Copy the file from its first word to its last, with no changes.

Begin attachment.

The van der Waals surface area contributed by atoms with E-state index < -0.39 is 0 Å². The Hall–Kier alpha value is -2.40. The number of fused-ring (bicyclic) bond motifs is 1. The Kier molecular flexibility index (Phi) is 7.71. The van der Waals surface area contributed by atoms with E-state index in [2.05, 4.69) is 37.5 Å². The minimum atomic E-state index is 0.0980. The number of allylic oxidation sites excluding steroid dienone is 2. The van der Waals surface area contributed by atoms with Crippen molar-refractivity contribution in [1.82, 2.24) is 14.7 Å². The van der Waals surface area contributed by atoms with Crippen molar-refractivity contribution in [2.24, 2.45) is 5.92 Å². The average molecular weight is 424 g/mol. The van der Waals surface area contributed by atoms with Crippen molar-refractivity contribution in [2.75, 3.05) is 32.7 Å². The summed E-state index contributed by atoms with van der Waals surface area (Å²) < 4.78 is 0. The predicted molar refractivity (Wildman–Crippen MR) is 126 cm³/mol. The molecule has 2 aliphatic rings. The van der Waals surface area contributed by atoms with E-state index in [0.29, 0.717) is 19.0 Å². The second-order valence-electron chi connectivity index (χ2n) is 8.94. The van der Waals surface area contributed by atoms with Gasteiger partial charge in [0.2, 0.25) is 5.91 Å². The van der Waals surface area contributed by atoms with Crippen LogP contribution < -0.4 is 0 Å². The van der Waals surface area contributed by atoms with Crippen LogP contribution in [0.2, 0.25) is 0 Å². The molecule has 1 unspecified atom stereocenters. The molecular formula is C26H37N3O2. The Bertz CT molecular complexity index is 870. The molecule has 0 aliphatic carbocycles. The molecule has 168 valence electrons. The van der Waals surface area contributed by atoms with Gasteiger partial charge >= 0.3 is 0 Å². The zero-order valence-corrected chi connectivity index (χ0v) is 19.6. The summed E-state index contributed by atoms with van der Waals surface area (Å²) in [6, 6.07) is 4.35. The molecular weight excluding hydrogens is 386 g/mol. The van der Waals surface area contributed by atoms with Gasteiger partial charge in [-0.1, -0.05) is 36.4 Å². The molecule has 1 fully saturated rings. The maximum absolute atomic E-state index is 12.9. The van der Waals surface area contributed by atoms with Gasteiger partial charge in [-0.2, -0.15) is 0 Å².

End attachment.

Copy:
The van der Waals surface area contributed by atoms with E-state index < -0.39 is 0 Å². The Hall–Kier alpha value is -2.40. The number of fused-ring (bicyclic) bond motifs is 1. The Kier molecular flexibility index (Phi) is 7.71. The van der Waals surface area contributed by atoms with E-state index in [2.05, 4.69) is 37.5 Å². The minimum atomic E-state index is 0.0980. The number of allylic oxidation sites excluding steroid dienone is 2. The van der Waals surface area contributed by atoms with Crippen molar-refractivity contribution in [1.82, 2.24) is 14.7 Å². The van der Waals surface area contributed by atoms with Crippen molar-refractivity contribution in [2.24, 2.45) is 5.92 Å². The average molecular weight is 424 g/mol. The van der Waals surface area contributed by atoms with Crippen molar-refractivity contribution in [2.75, 3.05) is 32.7 Å². The summed E-state index contributed by atoms with van der Waals surface area (Å²) < 4.78 is 0. The predicted molar refractivity (Wildman–Crippen MR) is 126 cm³/mol. The molecule has 2 aliphatic rings. The van der Waals surface area contributed by atoms with E-state index in [0.29, 0.717) is 19.0 Å². The second-order valence-electron chi connectivity index (χ2n) is 8.94. The van der Waals surface area contributed by atoms with Gasteiger partial charge in [0.2, 0.25) is 5.91 Å². The van der Waals surface area contributed by atoms with Crippen LogP contribution < -0.4 is 0 Å². The van der Waals surface area contributed by atoms with Crippen LogP contribution in [0.2, 0.25) is 0 Å². The molecule has 1 unspecified atom stereocenters. The molecular formula is C26H37N3O2. The Bertz CT molecular complexity index is 870. The molecule has 0 aliphatic carbocycles. The molecule has 168 valence electrons. The van der Waals surface area contributed by atoms with Gasteiger partial charge >= 0.3 is 0 Å². The zero-order valence-corrected chi connectivity index (χ0v) is 19.6. The summed E-state index contributed by atoms with van der Waals surface area (Å²) in [6, 6.07) is 4.35. The molecular weight excluding hydrogens is 386 g/mol. The van der Waals surface area contributed by atoms with Gasteiger partial charge in [-0.1, -0.05) is 36.4 Å². The molecule has 1 fully saturated rings. The maximum absolute atomic E-state index is 12.9. The van der Waals surface area contributed by atoms with Gasteiger partial charge in [-0.2, -0.15) is 0 Å².